According to the ABS statistics on Employee Earnings and Hours, released in January last year, in May 2016, there were 2.3 million employees paid at the award rate, that’s 23% of all employees. The proportion of employees paid according to an award has risen in recent years, after falling during the previous decade, based on the same data.
In 2000, it was also around 23% of employees who were award-reliant, that fell during the naughties, to a low of 15% in 2010. Award reliance rose again to 19 % of employees in May 2014, and then to 23% in May 2016 returning to the 2000 figure. These figures demonstrate the decline in bargaining and to a return to the relevance of awards. And remember the awards of 2018 are not the more comprehensive awards of 2000.
More recent stats about the decline in enterprise agreements are more alarming, and suggest that increasingly more workers are award reliant. More on that shortly.
At the same time rates of pay in awards have not kept pace with rising costs in housing, electricity, health insurance and many other key parts of Australian’s living standards.
Our award system was once unique, fair and transparent. It provided for fair wages and conditions for workers. It set a level playing field for employers.
Awards allowed improvements in terms and conditions of employment to flow through the economy in a measured and sustainable way. Think of the 38 hour week, skills based classifications structures, redundancy entitlements and most importantly wage movements.
But over the last 25 years our awards have been simplified, rationalised, modernised and reviewed to within an inch of their lives. They are a shadow of their former selves.
Some conditions have found their way into the NES but the industry specific aspects of these entitlements have been lost. The lowest common denominator has applied.
Many entitlements have disappeared altogether.
The rights provided by awards only supplement the NES. There may be a few conditions here and there that provide for greater benefits such as allowing workers some guaranteed time off by regulating working hours. Or, there may be some industry specific terms on matters such as the method of payment or proof required for sick leave. By and large though awards provide few benefits for workers. Those that remain are under attack from further reviews.
Now the working hours of office workers in our capital cities are regulated in the same way as deep sea divers on the North West shelf.. There is very little room to meet the needs of workers in specific industries. This one size fits all approach is a significant departure from out previous system of award regulation.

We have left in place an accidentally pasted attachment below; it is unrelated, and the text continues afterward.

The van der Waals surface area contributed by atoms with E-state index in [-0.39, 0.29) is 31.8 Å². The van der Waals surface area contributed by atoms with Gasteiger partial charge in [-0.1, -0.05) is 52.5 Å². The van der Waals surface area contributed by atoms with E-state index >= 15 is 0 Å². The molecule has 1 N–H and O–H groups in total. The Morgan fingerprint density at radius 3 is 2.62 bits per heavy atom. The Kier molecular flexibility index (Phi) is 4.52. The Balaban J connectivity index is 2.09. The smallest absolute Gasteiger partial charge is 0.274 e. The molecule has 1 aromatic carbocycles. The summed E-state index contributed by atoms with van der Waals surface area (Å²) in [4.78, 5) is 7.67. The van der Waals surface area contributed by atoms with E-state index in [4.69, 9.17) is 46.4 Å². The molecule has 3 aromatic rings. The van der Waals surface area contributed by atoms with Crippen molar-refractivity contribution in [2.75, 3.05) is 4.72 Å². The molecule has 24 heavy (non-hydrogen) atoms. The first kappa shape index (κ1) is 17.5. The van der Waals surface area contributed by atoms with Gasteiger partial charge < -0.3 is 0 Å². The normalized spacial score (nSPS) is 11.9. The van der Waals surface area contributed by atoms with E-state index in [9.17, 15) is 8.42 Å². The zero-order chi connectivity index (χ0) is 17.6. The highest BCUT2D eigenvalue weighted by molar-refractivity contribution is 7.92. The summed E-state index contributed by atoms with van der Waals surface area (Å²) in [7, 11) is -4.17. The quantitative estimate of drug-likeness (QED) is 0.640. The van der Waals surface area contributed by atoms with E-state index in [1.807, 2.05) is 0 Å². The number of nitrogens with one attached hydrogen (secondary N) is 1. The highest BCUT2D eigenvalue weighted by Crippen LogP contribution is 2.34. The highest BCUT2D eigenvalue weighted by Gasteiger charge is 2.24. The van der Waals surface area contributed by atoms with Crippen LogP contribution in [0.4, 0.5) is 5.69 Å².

Awards move under the modern award four yearly review process. A process no one likes.
A process in which our industrial tribunal no longer acts as an independent umpire. It must apply the modern award objectives – a checklist to determine outcomes based on failed neo liberal economic theories like the trickle down effect of corporate success.
Special applications to move conditions are constrained in the same way. The domestic violence leave case last year is a good example of how this doesn’t work. The ACTU’s case was successful. The tribunal found that there was merit in providing a right to domestic violence leave. It found that employers could afford it. But, it didn’t award it. It was stopped by the constraints of the Fair Work Act which said it must also find that it was necessary. If this case was decided on its merits then today we would have paid domestic violence leave In every award.
Instead of improving workers’ rights arbitration has been systematically taking them away.
Look at the penalty rates decision. Vulnerable women in our community are not getting paid domestic violence leave from the Fair Work Commission, instead many are getting a cut in take home pay delivered via cuts to their penalty rates.
And now the door has been slammed shut on equal pay for women and men in feminised industries. The break through case that the Fair Work Act enabled for social and community workers would now fail. Early childhood workers have been left out in the cold and we have left the rules that have failed working women since the 1980s.
The laws surrounding arbitration aren’t protecting workers, too often they are facilitating reduced protection for workers. Those laws are broken too.
The third way the legislation creates rights is through enterprise bargaining.
Enterprise bargaining is in such a mess it’s difficult to know where to start.
Our laws on enterprise bargaining are just so complex. Bargaining is difficult. There are rules about content, rules about process, rules about representation, rules about industrial action.